Wednesday, September 10, 2008

City says no to oil


Falling in line with decades of staunch opposition to offshore oil drilling, the Santa Barbara City Council last night adopted a resolution in support of a state and federal moratorium on oil and gas drilling off the coast of Santa Barbara.
The majority of the City Council, which voted 5-1 to support the resolution, said the largely symbolic action was prompted by a divisive 3-2 vote by the county Board of Supervisors last month to send a letter to Gov. Arnold Schwarzenegger that expressed the county’s support for opening the waters for expanded oil drilling.

Councilman Das Williams said he hopes the resolution, which will add to a long list of similar actions by the council over the past 35 years, will clear up what he characterized as “confusion” in the national media about who was behind the Board of Supervisor’s vote. He said some might have incorrectly perceived the county’s action as a reflection of the city’s views on the topic.
“Clearly there is a misperception out there in indeed the whole country because of this weird vote [at] the Board of Supervisors,” he said. “For us to allow that misperception to stand would be unconscionable.”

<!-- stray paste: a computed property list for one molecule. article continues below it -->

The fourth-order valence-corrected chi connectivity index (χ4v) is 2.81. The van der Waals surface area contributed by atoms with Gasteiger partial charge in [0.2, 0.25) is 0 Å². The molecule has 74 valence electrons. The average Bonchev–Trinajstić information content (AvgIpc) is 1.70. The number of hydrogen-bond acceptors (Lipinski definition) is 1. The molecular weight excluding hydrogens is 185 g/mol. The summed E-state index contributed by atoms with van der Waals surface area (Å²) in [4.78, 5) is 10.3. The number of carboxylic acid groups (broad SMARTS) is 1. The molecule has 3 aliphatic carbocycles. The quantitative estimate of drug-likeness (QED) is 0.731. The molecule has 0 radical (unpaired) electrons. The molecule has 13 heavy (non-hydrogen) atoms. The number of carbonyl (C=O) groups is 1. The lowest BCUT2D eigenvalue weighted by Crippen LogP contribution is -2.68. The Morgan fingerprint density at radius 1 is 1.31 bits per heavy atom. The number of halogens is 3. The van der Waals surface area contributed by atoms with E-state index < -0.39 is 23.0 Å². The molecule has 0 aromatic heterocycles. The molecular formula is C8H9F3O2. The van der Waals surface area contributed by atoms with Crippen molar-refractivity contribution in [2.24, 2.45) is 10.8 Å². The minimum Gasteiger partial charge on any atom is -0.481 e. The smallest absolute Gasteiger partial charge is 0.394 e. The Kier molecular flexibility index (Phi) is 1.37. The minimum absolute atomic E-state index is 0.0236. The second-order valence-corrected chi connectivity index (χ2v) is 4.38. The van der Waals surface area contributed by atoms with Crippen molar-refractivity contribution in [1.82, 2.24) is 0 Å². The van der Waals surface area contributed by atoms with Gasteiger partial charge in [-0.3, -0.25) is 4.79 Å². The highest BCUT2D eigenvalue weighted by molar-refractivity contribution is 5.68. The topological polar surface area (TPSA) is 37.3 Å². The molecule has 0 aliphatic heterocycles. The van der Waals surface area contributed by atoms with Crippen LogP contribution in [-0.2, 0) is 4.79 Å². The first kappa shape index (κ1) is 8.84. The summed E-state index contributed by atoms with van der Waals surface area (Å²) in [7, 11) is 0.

With that, the five council members opposed to additional offshore drilling, (Councilman Dale Francisco voted against the resolution), attacked the idea expressed by some at the meeting that more drilling could alleviate high gas prices, reduce America’s dependence of foreign oil and stymie the area’s oil and natural gas seeps.
Instead of encouraging more drilling, the council said considering the impacts of global warming and pushing research for sustainable energy alternatives is a more appropriate way to solve the current energy crisis.
“The record at the City of Santa Barbara is replete with a position that I don’t feel I have the authority to change without a whole lot more evidence,” said Councilwoman Iya Falcone. “I think we need to go to renewables and that’s where I’m focused.”
The council listened to a handful of brief presentations by organizations on both sides of the issue, including a group called Stop Oil Seeps, or SOS.
Bruce Allen, a representative of SOS, claimed additional oil drilling reduces natural oil seepage, which regularly ends up on Southern California beaches.
The group bases its conclusions on a study conducted by UC Santa Barbara researchers that found seepage around Platform Holly near Coal Oil Point decreased over the past two decades.
“There is significant evidence oil extraction can reduce oil seepage,” Allen said.
While many opposed to additional drilling have said it won’t solve the nation’s current energy problems, Allen said by his calculations, it will.
He said the revenue from drilling will help pay for sustainable energy research, which would in turn end the country’s addiction to fossil fuels, create jobs, improve the economy and reduce the naturally occurring seeps, which he said kills hundreds and possibly thousands of birds each year.
“We actually can drill our way out of this problem,” he said.